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  1. #21
    2F/2F's Avatar
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    For me, from out of the wash to either presented or stored:

    1. place print face first onto my bathroom mirror (after cleaning mirror with plain water)
    2. squeegee the back
    3. air dry wherever I can find room in the bathroom/laundry room. Sometimes this means tacking the prints into the already-battered drywall (only bit of drywall in the whole house, and proud of it...so proud of it that I fill it with holes to pin up my prints to dry ).
    4. flatten between mount boards in a dry mount press once dry
    5. observe print to see if it is worth any more work or if it needs to be re printed
    6. spot
    7. If a print is going to be matted, framed, hung, etc., I just dry mount it straight away and make an overmat to protect the print surface (usually with a gutter). If I am not sure what I'll be doing with them, I keep them loose in old paper boxes.

    P.S. This is assuming that I do not bleach or tone the print. If so, insert after number 5: perform other chemical processes as desired, then rewash and start the above list over from the top.
    Last edited by 2F/2F; 08-04-2009 at 01:06 AM. Click to view previous post history.
    2F/2F

    "Truth and love are my law and worship. Form and conscience are my manifestation and guide. Nature and peace are my shelter and companions. Order is my attitude. Beauty and perfection are my attack."

    - Rob Tyner (1944 - 1991)

  2. #22
    Wade D's Avatar
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    Quote Originally Posted by Sirius Glass View Post
    I use the sme dryer and I have never been able to face the print towards the ferrotype. How do you do that without the emulsion sticking to it?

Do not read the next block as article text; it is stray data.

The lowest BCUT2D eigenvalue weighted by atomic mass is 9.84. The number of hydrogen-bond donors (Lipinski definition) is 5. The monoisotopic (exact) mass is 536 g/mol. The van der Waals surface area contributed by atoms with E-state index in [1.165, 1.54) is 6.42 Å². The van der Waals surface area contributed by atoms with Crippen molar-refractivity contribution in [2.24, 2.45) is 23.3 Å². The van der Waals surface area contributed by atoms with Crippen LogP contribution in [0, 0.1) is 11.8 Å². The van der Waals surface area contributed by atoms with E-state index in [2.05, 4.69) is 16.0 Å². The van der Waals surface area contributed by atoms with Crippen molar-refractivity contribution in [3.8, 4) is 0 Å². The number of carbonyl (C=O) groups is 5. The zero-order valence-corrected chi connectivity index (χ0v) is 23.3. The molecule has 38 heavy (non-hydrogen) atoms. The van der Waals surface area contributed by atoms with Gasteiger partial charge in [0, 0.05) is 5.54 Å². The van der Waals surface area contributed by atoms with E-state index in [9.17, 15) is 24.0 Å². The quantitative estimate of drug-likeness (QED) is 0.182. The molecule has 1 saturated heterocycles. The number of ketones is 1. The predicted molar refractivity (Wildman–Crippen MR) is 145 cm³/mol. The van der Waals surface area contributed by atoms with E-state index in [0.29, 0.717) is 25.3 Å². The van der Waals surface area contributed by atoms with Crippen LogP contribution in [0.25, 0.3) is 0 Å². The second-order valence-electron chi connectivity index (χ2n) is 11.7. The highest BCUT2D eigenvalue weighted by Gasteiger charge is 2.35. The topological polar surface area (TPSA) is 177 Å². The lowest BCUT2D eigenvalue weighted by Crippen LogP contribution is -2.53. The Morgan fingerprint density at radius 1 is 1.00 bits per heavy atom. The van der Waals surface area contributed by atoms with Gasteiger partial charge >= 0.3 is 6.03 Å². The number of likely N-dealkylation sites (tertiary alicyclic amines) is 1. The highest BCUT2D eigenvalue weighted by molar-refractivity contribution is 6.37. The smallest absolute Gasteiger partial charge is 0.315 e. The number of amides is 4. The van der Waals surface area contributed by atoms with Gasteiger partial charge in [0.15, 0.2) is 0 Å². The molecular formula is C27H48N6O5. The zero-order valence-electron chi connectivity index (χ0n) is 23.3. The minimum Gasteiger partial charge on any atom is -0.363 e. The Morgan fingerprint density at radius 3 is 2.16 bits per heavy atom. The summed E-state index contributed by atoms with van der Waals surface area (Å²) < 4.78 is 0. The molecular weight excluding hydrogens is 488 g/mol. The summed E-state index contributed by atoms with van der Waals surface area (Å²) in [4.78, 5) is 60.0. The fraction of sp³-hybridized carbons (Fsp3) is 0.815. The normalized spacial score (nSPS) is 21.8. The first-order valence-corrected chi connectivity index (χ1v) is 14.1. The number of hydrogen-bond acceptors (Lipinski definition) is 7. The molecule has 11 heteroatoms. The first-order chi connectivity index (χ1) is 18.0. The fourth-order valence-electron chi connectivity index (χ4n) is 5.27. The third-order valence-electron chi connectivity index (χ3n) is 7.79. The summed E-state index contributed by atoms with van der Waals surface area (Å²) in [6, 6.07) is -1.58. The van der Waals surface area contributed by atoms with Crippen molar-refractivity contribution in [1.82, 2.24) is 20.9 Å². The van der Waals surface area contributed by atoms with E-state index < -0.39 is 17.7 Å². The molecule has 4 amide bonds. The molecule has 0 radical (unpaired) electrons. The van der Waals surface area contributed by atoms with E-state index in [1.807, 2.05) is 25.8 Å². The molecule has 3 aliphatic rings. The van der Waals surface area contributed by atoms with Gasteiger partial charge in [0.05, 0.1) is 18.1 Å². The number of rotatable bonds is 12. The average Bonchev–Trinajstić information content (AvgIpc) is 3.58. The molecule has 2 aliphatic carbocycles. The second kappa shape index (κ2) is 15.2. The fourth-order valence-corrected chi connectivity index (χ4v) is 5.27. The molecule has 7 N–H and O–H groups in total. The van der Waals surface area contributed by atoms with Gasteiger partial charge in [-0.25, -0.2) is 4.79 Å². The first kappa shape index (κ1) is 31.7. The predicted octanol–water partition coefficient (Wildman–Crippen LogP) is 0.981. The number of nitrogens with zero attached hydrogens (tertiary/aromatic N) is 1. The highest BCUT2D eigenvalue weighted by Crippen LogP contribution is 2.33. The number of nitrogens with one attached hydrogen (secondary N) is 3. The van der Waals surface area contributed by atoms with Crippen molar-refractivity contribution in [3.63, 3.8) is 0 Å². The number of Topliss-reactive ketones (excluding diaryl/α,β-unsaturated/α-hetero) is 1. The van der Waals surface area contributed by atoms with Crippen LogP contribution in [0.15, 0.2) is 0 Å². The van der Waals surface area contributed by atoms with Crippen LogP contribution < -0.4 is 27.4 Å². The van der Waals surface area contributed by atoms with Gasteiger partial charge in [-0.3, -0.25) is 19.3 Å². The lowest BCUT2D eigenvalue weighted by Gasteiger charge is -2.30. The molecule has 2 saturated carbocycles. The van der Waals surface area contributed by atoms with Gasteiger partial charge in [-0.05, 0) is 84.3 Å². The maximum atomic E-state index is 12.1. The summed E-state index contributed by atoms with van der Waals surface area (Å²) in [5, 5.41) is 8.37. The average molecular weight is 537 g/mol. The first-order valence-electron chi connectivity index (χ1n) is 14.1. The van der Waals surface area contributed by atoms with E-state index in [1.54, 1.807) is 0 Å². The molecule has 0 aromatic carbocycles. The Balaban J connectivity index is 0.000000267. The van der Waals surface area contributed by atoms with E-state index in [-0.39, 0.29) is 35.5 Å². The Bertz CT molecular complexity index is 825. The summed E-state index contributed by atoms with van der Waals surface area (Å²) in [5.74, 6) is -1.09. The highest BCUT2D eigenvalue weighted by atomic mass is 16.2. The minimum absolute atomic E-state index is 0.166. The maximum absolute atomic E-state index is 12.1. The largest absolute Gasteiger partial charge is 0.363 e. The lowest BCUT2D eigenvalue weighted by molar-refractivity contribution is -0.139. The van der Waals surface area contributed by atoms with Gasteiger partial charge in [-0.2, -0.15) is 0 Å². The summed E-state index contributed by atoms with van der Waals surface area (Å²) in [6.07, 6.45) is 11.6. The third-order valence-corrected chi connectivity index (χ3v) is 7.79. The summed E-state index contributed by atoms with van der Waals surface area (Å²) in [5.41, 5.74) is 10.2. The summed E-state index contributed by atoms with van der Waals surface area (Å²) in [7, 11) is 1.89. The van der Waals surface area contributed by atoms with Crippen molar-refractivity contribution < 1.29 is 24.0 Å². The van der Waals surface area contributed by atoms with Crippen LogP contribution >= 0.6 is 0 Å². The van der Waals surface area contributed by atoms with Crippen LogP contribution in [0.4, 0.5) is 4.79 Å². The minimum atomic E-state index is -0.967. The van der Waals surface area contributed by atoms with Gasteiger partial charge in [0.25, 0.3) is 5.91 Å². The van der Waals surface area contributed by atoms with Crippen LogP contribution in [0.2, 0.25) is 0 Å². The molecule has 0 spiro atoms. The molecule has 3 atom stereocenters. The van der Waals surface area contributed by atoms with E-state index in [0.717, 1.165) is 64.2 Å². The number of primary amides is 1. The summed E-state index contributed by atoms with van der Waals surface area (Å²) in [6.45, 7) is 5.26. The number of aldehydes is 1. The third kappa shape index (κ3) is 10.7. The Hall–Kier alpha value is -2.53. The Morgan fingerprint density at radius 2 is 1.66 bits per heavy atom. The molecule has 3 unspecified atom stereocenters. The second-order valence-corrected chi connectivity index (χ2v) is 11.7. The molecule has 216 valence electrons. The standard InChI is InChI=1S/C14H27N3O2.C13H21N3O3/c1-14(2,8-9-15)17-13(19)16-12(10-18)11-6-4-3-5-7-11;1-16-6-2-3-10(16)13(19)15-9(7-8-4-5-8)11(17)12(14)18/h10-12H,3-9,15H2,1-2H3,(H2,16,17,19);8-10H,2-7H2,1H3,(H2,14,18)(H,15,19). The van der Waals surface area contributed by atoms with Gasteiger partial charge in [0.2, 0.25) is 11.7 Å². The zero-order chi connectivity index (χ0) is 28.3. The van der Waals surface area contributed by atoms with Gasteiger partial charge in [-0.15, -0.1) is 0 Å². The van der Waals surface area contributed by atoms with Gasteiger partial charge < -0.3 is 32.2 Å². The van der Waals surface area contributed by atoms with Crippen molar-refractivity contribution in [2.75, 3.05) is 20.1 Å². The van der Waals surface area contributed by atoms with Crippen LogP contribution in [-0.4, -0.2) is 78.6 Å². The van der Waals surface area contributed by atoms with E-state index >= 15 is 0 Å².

Steve
    A bit higher temp might be indicated if the prints stick when they are face to ferrotype. The prints should 'pop' off the dryer at the end of the cycle. I don't know about other surfaces but with F surface paper this should give you a good glossy.

  3. #23
    Nicholas Lindan's Avatar
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    Quote Originally Posted by Sirius Glass View Post
    I use the sme dryer and I have never been able to face the print towards the ferrotype [without sticking].
    The 'tin' has to be very, very clean - I scrub it with Windex and Bon Ami. It also has to be scratch and haze free. They used to sell ferrotype wax/polish to minimize sticking but I use Carnuba car wax instead. Pakosol (I don't know if they still make it, you can use dilute hexylene glycol instead) helps quite a bit with ferrotyping.

    There is all sorts of advice on temperature. I used to ferrotype prints in the old days at room temperature - just roll the print on the tin and prop it up against the wall, it would pop off when dry. Some folks like to have the tin so hot it sizzles when they plop the print on. I find medium-hot works fine.
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